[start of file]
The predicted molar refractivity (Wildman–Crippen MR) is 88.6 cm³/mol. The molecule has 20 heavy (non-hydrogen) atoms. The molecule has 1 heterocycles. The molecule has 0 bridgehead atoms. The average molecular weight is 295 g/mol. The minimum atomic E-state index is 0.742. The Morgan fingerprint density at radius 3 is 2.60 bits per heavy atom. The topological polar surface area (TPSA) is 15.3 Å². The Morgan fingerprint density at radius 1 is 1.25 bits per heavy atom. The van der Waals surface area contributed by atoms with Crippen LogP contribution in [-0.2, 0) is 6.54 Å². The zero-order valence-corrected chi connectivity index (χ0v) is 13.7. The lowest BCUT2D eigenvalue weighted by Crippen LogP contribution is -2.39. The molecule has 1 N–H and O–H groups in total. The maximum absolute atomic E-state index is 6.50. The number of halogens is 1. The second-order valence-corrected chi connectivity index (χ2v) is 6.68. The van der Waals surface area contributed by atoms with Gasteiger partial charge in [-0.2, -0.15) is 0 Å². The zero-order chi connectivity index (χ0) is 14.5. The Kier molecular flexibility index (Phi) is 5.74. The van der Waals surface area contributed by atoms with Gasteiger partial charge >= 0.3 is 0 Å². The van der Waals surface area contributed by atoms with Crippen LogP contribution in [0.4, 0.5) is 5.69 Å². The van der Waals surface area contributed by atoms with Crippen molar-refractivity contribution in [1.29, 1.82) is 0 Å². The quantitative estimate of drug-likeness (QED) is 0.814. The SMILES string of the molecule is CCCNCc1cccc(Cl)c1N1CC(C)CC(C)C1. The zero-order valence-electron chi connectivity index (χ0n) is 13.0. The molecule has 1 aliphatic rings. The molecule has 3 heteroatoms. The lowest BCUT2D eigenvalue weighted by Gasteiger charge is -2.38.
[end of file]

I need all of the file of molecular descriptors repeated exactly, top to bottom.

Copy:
The predicted molar refractivity (Wildman–Crippen MR) is 88.6 cm³/mol. The molecule has 20 heavy (non-hydrogen) atoms. The molecule has 1 heterocycles. The molecule has 0 bridgehead atoms. The average molecular weight is 295 g/mol. The minimum atomic E-state index is 0.742. The Morgan fingerprint density at radius 3 is 2.60 bits per heavy atom. The topological polar surface area (TPSA) is 15.3 Å². The Morgan fingerprint density at radius 1 is 1.25 bits per heavy atom. The van der Waals surface area contributed by atoms with Crippen LogP contribution in [-0.2, 0) is 6.54 Å². The zero-order valence-corrected chi connectivity index (χ0v) is 13.7. The lowest BCUT2D eigenvalue weighted by Crippen LogP contribution is -2.39. The molecule has 1 N–H and O–H groups in total. The maximum absolute atomic E-state index is 6.50. The number of halogens is 1. The second-order valence-corrected chi connectivity index (χ2v) is 6.68. The van der Waals surface area contributed by atoms with Gasteiger partial charge in [-0.2, -0.15) is 0 Å². The zero-order chi connectivity index (χ0) is 14.5. The Kier molecular flexibility index (Phi) is 5.74. The van der Waals surface area contributed by atoms with Gasteiger partial charge >= 0.3 is 0 Å². The van der Waals surface area contributed by atoms with Crippen LogP contribution in [0.4, 0.5) is 5.69 Å². The van der Waals surface area contributed by atoms with Crippen molar-refractivity contribution in [1.29, 1.82) is 0 Å². The quantitative estimate of drug-likeness (QED) is 0.814. The SMILES string of the molecule is CCCNCc1cccc(Cl)c1N1CC(C)CC(C)C1. The zero-order valence-electron chi connectivity index (χ0n) is 13.0. The molecule has 1 aliphatic rings. The molecule has 3 heteroatoms. The lowest BCUT2D eigenvalue weighted by Gasteiger charge is -2.38.